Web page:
Left: Frank Modell’s drawing, published in The New Yorker, 1975
Mr. Leighton has shared the information he received when the project was first proposed to him:
“As part of ongoing upgrades to the Empire State Building Observatory experience, we’re looking into the idea of installing certain New Yorker cartoons in the stairwells between the 80th floor and the 86th floor.
When visitors come to the Observatory of the Empire State Building, they take the elevator to the 80th floor and transfer to another set of elevators to arrive at the 86th floor open-air Observatory deck. Guests have the option to take the stairs between 80 and 86 instead of the elevator to avoid the lines. We’d like to reward the stair-takers with a whimsical display of New Yorker cartoons in the stairwells. The cartoons would all be thematically appropriate – either relating to the Empire State Building/high rise construction, general unique New York moments or stairs. We think this will be a great “hidden New York” feature that will help guests feel like insiders.”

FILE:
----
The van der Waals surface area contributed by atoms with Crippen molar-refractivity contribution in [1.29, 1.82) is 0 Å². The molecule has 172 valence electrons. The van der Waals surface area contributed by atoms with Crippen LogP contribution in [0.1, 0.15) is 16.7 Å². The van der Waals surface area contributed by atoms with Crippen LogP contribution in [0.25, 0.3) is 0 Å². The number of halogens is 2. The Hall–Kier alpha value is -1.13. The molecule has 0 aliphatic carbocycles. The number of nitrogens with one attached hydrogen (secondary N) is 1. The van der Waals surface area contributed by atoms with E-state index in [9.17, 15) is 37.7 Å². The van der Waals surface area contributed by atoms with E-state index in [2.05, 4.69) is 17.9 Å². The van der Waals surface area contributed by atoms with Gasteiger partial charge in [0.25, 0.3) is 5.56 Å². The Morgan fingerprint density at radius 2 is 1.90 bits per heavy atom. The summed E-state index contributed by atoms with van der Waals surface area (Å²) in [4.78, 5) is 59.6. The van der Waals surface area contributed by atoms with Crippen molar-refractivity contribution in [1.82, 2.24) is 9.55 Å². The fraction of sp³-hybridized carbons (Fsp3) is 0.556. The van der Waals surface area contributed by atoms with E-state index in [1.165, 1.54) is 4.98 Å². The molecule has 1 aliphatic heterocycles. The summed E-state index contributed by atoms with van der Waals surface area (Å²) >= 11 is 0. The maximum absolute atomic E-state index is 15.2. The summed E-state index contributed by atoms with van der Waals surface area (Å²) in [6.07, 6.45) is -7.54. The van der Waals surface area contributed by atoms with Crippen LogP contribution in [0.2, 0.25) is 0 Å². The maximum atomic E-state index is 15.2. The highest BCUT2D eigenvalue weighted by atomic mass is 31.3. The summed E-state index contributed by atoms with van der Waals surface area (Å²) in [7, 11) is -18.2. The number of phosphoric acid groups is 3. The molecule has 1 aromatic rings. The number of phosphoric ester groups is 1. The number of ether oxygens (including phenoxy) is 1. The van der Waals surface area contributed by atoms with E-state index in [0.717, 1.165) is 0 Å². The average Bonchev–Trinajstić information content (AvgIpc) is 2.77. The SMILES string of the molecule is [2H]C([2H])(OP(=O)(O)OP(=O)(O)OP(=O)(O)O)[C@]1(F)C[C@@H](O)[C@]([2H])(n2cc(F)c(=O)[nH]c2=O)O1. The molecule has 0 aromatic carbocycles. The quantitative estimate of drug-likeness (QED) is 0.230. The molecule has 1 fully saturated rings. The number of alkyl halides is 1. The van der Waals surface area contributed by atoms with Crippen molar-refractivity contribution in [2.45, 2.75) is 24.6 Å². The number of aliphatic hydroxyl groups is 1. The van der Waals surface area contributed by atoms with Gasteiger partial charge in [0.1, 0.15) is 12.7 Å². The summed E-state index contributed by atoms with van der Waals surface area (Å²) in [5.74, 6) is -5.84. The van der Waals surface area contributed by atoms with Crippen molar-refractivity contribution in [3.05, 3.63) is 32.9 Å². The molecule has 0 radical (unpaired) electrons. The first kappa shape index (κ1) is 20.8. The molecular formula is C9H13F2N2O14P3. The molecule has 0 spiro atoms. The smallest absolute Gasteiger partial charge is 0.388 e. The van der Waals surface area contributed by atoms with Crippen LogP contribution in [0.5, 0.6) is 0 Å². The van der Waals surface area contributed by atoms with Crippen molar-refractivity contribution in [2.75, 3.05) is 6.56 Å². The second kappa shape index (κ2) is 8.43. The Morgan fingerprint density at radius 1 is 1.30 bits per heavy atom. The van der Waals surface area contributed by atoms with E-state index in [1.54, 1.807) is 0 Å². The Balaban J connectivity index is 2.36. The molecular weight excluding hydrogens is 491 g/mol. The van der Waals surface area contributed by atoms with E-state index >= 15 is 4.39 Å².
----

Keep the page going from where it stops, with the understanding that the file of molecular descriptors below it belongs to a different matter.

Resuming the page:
The design firm, Thinc, used a company called Applied Image. Thinc prepared the graphic image including the title block. They printed the image on a durable, graffiti-resistant, wide format wall vinyl. The vinyl extends to the edges of the available space to avoid picked edges. Then they apply it with adhesive.Here are the official specs: Printed and installed by Applied Image. Production Method: 3M Envision Print Wrap Film with Avery Anti-Graffiti overlaminate. Anti-Graffiti protects image from scratches, chemicals, solvents or graffiti paint.
— Above: John O’Brien’s drawing on the wall. Published in The New Yorker 2018.
I asked Mr. Leighton what it meant to him having his drawing chosen:
“When we’re thinking up our cartoons, the most we imagine is that they’ll be printed, saving them from a lifetime of obscurity. For those that see print, our hope is that they’ll be re-printed somewhere, maybe becoming part of a book. To be reprinted like this–becoming a permanent part of the iconic skyscraper of all time–is just a pure undiluted thrill.”
*Mr. Leighton’s drawing, published in The New Yorker February 4, 2013, carried the caption “Escher! Get your ass up here!” The caption, edited by Mr. Leighton, appearing in the Empire State Building: “Escher! Get back up here!”
Jimmy Kimmel’s Cartoon Rejected By The New Yorker